The final instalment on optimizing word2vec in Python: how to make use of multicore machines.
The original C toolkit allows setting a “-threads N” parameter, which effectively splits the training corpus into N parts, each to be processed by a separate thread in parallel. The result is a nice speed-up: 1.9x for N=2 threads, 3.2x for N=4.
We’d like to be able to do the same with the gensim port.
In standard Python world, the answer to “multi-processing or multi-threading?” is usually “multiprocessing”. The reason is the so-called GIL aka global interpreter lock, which effectively enforces single-threaded execution for CPU-bound tasks, no matter how many threads you launch.
On the other hand, creating new processes with multiprocessing has its own issues. It works differently on Windows which is a maintenance headache, plus the way Python does it (fork without exec) can mess up some libraries. One such example is Apple’s BLAS on Mac (=the Accelerate framework with its “grand central dispatch”), as investigated here by none other than the machine learning guru Olivier Grisel. No matter where you go, ogrisel has been there first!
With word2vec, we’re already working with low-level C calls, so the GIL is no issue. I therefore decided to parallelize word2vec using threads, just like the original C toolkit.
One two three (not only you and me)
The original C tool assumes the training corpus resides in a file on disk, in a fixed format. Each thread will open this file and seek into its assigned byte position, splitting the file size evenly among the N threads. Then it starts parsing words from there, building sentences & training on the sentences sequentially:
A thread will process a fixed number of words (not bytes) before terminating, so if the word lengths are distributed unevenly, some file parts may be trained on twice, and some never. I personally think the I/O handling is not the prettiest part of the C word2vec.
The gensim word2vec port accepts a generic sequence of sentences, which can come from a filesystem, network, or even be created on-the-fly as a stream, so there’s no seeking or skipping to the middle. Instead, we’ll take a fixed number of sentences (100 by default) and put them in a “job” queue, from which worker threads will repeatedly lift jobs for training:
Python contains excellent built-in tools for both multiprocessing and threading, so adjusting the code to use several threads was fairly trivial. The final threaded code (logging omitted) looks like this:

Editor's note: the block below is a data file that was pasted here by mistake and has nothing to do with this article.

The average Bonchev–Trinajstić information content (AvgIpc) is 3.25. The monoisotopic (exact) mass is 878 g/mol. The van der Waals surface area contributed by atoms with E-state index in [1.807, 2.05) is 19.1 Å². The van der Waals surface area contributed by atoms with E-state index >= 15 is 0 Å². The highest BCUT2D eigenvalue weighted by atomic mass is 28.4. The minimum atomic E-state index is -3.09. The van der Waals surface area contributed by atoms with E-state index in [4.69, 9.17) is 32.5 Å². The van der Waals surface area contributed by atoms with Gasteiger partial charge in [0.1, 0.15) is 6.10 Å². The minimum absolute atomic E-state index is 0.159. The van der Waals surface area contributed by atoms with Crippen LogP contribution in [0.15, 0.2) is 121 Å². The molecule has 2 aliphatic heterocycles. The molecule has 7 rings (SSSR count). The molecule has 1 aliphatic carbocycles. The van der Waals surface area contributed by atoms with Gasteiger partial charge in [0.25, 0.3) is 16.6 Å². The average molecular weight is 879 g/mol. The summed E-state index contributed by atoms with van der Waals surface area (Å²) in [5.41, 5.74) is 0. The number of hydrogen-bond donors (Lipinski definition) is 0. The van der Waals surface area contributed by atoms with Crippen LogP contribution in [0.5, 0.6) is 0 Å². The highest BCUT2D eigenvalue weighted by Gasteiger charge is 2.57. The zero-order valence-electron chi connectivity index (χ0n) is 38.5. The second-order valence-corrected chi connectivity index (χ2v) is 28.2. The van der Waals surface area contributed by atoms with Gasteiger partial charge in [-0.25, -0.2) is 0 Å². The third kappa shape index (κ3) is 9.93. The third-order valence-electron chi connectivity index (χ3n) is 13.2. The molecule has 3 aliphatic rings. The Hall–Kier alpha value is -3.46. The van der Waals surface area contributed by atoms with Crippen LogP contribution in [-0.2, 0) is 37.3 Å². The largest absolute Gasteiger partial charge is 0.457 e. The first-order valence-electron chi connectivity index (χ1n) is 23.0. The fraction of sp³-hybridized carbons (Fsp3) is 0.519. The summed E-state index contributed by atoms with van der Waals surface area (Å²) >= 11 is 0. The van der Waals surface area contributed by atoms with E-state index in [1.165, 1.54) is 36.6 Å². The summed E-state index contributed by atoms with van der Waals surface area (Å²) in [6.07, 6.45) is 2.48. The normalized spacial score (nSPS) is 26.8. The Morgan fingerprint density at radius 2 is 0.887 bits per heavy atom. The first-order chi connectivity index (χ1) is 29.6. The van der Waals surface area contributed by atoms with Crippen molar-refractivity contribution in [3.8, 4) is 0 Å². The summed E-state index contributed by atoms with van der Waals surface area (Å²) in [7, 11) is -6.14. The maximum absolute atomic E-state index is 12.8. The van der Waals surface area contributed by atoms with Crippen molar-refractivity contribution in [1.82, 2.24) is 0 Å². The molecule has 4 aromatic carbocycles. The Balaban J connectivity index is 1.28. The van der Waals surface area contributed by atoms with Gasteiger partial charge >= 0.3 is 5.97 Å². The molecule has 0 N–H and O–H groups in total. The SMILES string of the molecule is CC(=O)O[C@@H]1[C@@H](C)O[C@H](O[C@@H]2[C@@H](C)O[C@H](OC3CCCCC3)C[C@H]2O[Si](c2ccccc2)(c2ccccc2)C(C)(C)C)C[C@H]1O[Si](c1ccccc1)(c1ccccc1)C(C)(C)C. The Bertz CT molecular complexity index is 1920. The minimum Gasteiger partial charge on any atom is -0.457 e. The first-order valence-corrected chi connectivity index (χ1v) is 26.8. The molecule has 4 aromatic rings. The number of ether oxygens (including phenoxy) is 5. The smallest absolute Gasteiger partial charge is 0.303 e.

def worker_train(job): """ Train model on a list of sentences = a job. Each worker runs in a separate thread, executing this function repeatedly. """ # update the learning rate before every job alpha = max(0.0001, initial_alpha * (1 - 1.0 * word_count / total_words)) # return back how many words we trained on # out-of-vocabulary (unknown) words are excluded and do not count return sum(train_sentence(model, sentence, alpha) for sentence in job) jobs = utils.grouper(sentences, 100) # generator; 1 job = 100 sentences pool = multiprocessing.pool.ThreadPool(num_threads) # start worker threads word_count = 0 for job_words in pool.imap(worker_train, jobs): # process jobs in parallel word_count += job_words pool.close() pool.join()
Interestingly, the producer/consumer pattern made the code clearer and more explicit, in my opinion. That’s already a plus, regardless of any speed-up.
The core computation is done inside train_sentence, which is the tiny function I optimized with Cython and BLAS last time. As I mentioned above, we must release the GIL for multithreading to be practical, and this is also done inside train_sentence, using Cython’s “with nogil:” syntax.
For the curious: in the original C word2vec, all threads access the same matrix of neural weights, and there’s no locking, so they may be overwriting the same weights willy-nilly at the same time. This is also true for the gensim port. Apparently this hack even has a fancy name in academia according to Tomáš: “asynchronous stochastic gradient descent”. But just to be sure, I measured the model accuracy for different numbers of threads below, too.